Our team pretty much did this exactly. I’m not a programmer, so I don’t know the code for it, but I could probably find our teams Git Hub stuff for it, If you’re interested. I don’t know much more than that we did it.

I would love to see the github for this, could you PM it to me?

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I did something similar to what your describing but I didn’t get it completely functional.

I created a plug-n-play (almost) script that runs on WPIlib RPi image that tracks vision tape and cargo and finds the horizontal angle from the camera https://github.com/team3997/ChickenVision

Hi, I’m the Project Manager of the, ironically similarly named to your post, Homebrew Limelight project. We plan to create basically exactly what you’re talking about software-wise, and all of the software is open source. Currently, the project isn’t very active as a lot of us have just finished up school/finals, but we plan on working on the project soon. If you or anyone else would like to join, we would love to have some more developers! Here is a link to our our Discord, our main method of communication.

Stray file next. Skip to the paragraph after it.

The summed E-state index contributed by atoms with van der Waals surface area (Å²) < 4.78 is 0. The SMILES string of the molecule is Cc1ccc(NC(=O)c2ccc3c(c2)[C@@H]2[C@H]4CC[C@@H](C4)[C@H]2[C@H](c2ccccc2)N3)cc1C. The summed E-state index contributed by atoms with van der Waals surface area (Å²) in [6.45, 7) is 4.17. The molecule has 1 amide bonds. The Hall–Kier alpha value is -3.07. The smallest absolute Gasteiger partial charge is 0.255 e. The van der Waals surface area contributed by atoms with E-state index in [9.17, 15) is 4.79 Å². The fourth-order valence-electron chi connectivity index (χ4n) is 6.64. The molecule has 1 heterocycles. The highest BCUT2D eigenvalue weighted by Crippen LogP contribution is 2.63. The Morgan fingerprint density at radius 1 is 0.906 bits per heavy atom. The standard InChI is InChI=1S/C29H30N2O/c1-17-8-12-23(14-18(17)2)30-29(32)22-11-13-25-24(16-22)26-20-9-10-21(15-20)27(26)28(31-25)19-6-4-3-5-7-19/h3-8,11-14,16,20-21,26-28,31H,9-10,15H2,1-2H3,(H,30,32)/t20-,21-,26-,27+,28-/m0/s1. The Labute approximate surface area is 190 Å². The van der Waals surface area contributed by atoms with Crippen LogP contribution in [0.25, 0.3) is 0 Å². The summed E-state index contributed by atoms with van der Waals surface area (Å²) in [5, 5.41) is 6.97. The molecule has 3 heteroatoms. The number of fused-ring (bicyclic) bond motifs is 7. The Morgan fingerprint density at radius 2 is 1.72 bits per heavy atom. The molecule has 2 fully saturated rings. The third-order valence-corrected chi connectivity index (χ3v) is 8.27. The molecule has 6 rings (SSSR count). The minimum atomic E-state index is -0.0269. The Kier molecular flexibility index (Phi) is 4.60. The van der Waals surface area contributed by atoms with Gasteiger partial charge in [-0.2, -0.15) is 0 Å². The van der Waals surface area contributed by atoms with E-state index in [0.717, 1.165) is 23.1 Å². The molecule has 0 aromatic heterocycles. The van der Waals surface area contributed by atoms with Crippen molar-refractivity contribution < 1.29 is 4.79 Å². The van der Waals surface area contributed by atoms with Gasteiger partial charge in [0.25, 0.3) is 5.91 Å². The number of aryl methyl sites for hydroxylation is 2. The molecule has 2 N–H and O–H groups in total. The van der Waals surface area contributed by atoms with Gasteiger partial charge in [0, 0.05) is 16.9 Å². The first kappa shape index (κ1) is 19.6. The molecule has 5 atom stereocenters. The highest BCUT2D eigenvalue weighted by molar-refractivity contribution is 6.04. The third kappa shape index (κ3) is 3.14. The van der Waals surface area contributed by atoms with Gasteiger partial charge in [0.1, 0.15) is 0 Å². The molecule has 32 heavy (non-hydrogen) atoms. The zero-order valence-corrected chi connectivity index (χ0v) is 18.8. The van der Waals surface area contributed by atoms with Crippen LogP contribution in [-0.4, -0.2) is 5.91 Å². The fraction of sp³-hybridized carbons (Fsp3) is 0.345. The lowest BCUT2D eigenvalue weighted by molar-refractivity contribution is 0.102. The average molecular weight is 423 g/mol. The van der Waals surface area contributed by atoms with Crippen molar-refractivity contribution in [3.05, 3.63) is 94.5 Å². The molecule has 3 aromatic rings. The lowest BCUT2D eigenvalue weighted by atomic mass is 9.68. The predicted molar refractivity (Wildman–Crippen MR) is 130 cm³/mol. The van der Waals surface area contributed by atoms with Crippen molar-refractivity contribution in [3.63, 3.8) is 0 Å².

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ditto on the github

Team 2073 has attempted to create a Limelight like experience with JeVois.
Our code features were quite similar. We could not publish to NT, so we used Serial over USB to send tracking values to the Rio. It works, but honestly, it is no Limelight!

Pure performance (FPS) and almost negligible lag are the feature we never could replicate. Closing the control loop with vision just did not produce results that were favorable. That is where the Limelight really shines!